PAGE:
Proof of vaccination isn't a new concept. Now many are calling for it when it comes to COVID-19.
pixdeluxe via Getty Images
Proof of vaccination isn't a new concept. Now many are calling for it when it comes to COVID-19.

What kind of legitimate concerns would arise from a vaccine passport?

Aside from some people’s concerns about liberty, many others have expressed credible concerns about the privacy, security and equity issues that would arise from digital vaccination passports. With states, businesses and app creators all developing their own form of a vaccine passport, the process can get muddy without set guidelines and rules for accountability. There are at least 17 vaccine passport efforts currently underway, according to a Department of Health and Human Services document obtained by The Washington Post.

“Despite the ‘passport’ moniker, there are a number of differences between requiring disclosure of vaccine status to travel internationally and requiring them to go to the grocery store. Not only is international travel well-regulated with significant public and private oversight, but there are also clear boundaries on the discretion afforded to the actors that regulate travel,” McDonald wrote.

Supporters of vaccine passports are pushing the Biden administration to become more involved by at least setting federal privacy and security standards to ensure the accuracy of records and prevent losing the public’s trust. White House press secretary Jen Psaki told reporters on April 6 that the administration would provide some form of guidance about privacy, security, discrimination and other concerns, but avoided supporting a federal vaccine passport system.

“The government is not now nor will be supporting a system that requires Americans to carry a credential,” Psaki said. “There will be no federal vaccinations database and no federal mandate requiring everyone to obtain a single vaccination credential.”

On top of privacy and security concerns, the concept of a vaccine passport has brought up ethical questions about the inequity behind vaccine access. The World Health Organization has recommended governments not roll out such technology at the moment, on the basis that it would likely further the national and global divides created by unequal access to getting vaccinated.

“If we condition participation in society based on access to a vaccine passport, and we do so now, at this moment, when at least half the U.S. population don’t have access to the vaccine ... then what you’ll see is a widening gap,” said Nita Farahany, a law professor at Duke University. “Jobs lost to the pandemic will go to people who were able to gain earlier access to the vaccines.”

Another equity issue raised by digital vaccine passports is the fact that not everyone has access to a smartphone, which is where such documentation would be stored and scanned. Keeping vaccine passports on a smartphone would expand the digital divide by excluding groups of people who are vaccinated but don’t have a way of verifying it in public and private areas.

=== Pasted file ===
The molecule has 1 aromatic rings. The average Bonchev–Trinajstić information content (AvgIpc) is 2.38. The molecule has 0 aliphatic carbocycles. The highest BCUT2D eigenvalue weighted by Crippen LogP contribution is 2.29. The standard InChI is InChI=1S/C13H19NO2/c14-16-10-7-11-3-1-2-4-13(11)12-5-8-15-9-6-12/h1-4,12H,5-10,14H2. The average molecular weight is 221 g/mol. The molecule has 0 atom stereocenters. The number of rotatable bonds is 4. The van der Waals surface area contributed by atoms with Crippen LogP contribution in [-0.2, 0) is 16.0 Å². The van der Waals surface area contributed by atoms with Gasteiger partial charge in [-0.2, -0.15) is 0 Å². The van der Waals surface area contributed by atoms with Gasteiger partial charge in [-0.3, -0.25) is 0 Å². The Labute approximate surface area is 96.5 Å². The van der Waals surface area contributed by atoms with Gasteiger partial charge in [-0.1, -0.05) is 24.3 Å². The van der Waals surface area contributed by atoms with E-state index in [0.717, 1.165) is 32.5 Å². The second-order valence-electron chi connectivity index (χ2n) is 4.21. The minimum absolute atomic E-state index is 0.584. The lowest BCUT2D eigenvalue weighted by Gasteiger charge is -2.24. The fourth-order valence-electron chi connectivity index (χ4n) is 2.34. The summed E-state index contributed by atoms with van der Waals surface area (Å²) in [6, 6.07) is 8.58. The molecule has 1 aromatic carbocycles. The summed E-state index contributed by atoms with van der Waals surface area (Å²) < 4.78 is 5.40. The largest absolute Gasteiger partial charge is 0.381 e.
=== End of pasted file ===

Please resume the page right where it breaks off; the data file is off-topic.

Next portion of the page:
It will likely be possible for people to print out QR codes of their information, though such a move would be difficult for those who aren’t as familiar with technology. While there isn’t much discussion yet about a potential paper option for vaccine passports, the hope is that a well-regulated proof of vaccination can be just as accessible to those without smartphones as to those with them.

I already have a vaccine card. What’s the difference between that and a vaccine passport?

The idea of a vaccine passport is, at least for now, different from the vaccine card that a recipient gets as proof that they got their shot or shots. The 4-by-3-inch card shows which COVID-19 vaccine a person received (Pfizer, Moderna or Johnson & Johnson) and the date and location the shots were given.

The vaccine card helps clarify when a recipient should get their second shot, if applicable. It can also help in the case of future booster shots, which may be necessary down the road thanks to new variants of the virus. But as of now ― and unlike the proposal of a vaccine passport ― it’s not required to regularly show your vaccine card as proof of immunity.

“At this time, you do not need to carry your CDC vaccination card with you day-to-day,” Ohio State University’s Wexner Medical Center advises on its website. “Other than bringing it to your vaccination appointments, you can keep it in a safe location.”

While vaccine cards are our only current proof of vaccination, they are not digitized and are therefore prone to being misplaced or stolen. Experts recommend taking a photo of the front and back of your vaccine card to make sure you have a digital copy with you. Vaccine cards are also not formatted to be able to be verified by institutions like venues or airlines, and forgeries began spreading online soon after vaccines became available in the U.S.

Experts are still learning about COVID-19. The information in this story is what was known or available as of publication, but guidance can change as scientists discover more about the virus. Please check the Centers for Disease Control and Prevention for the most updated recommendations.